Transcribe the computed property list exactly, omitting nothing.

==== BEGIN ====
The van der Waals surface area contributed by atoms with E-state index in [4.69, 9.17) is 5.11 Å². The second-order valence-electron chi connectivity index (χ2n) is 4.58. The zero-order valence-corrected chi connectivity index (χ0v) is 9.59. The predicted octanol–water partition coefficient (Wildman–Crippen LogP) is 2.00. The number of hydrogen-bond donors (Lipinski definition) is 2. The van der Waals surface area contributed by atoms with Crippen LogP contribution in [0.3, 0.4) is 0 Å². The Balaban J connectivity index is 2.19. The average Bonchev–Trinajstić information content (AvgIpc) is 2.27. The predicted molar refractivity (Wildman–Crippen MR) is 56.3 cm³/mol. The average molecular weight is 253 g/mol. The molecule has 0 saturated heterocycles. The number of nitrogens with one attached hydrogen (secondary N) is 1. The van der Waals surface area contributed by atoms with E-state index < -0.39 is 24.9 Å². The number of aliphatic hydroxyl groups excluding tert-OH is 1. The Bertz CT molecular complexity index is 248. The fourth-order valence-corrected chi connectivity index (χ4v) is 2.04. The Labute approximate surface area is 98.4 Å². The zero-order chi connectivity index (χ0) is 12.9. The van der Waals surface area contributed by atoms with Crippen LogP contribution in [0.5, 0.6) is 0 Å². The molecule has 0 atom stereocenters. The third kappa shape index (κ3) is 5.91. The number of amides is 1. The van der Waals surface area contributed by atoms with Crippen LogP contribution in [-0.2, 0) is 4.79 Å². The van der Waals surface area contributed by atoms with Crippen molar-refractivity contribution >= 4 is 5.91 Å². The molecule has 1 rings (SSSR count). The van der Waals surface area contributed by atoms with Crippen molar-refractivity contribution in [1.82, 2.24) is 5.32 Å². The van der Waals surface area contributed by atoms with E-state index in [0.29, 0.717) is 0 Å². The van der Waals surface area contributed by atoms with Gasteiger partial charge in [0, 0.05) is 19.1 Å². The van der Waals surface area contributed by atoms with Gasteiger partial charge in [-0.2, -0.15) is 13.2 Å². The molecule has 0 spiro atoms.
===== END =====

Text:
The van der Waals surface area contributed by atoms with E-state index in [4.69, 9.17) is 5.11 Å². The second-order valence-electron chi connectivity index (χ2n) is 4.58. The zero-order valence-corrected chi connectivity index (χ0v) is 9.59. The predicted octanol–water partition coefficient (Wildman–Crippen LogP) is 2.00. The number of hydrogen-bond donors (Lipinski definition) is 2. The van der Waals surface area contributed by atoms with Crippen LogP contribution in [0.3, 0.4) is 0 Å². The Balaban J connectivity index is 2.19. The average Bonchev–Trinajstić information content (AvgIpc) is 2.27. The predicted molar refractivity (Wildman–Crippen MR) is 56.3 cm³/mol. The average molecular weight is 253 g/mol. The molecule has 0 saturated heterocycles. The number of nitrogens with one attached hydrogen (secondary N) is 1. The van der Waals surface area contributed by atoms with E-state index < -0.39 is 24.9 Å². The number of aliphatic hydroxyl groups excluding tert-OH is 1. The Bertz CT molecular complexity index is 248. The fourth-order valence-corrected chi connectivity index (χ4v) is 2.04. The Labute approximate surface area is 98.4 Å². The zero-order chi connectivity index (χ0) is 12.9. The van der Waals surface area contributed by atoms with Crippen LogP contribution in [0.5, 0.6) is 0 Å². The molecule has 0 atom stereocenters. The third kappa shape index (κ3) is 5.91. The number of amides is 1. The van der Waals surface area contributed by atoms with Crippen LogP contribution in [-0.2, 0) is 4.79 Å². The van der Waals surface area contributed by atoms with Crippen molar-refractivity contribution >= 4 is 5.91 Å². The molecule has 1 rings (SSSR count). The van der Waals surface area contributed by atoms with Crippen molar-refractivity contribution in [1.82, 2.24) is 5.32 Å². The van der Waals surface area contributed by atoms with E-state index in [0.29, 0.717) is 0 Å². The van der Waals surface area contributed by atoms with Gasteiger partial charge in [0, 0.05) is 19.1 Å². The van der Waals surface area contributed by atoms with Gasteiger partial charge in [-0.2, -0.15) is 13.2 Å². The molecule has 0 spiro atoms.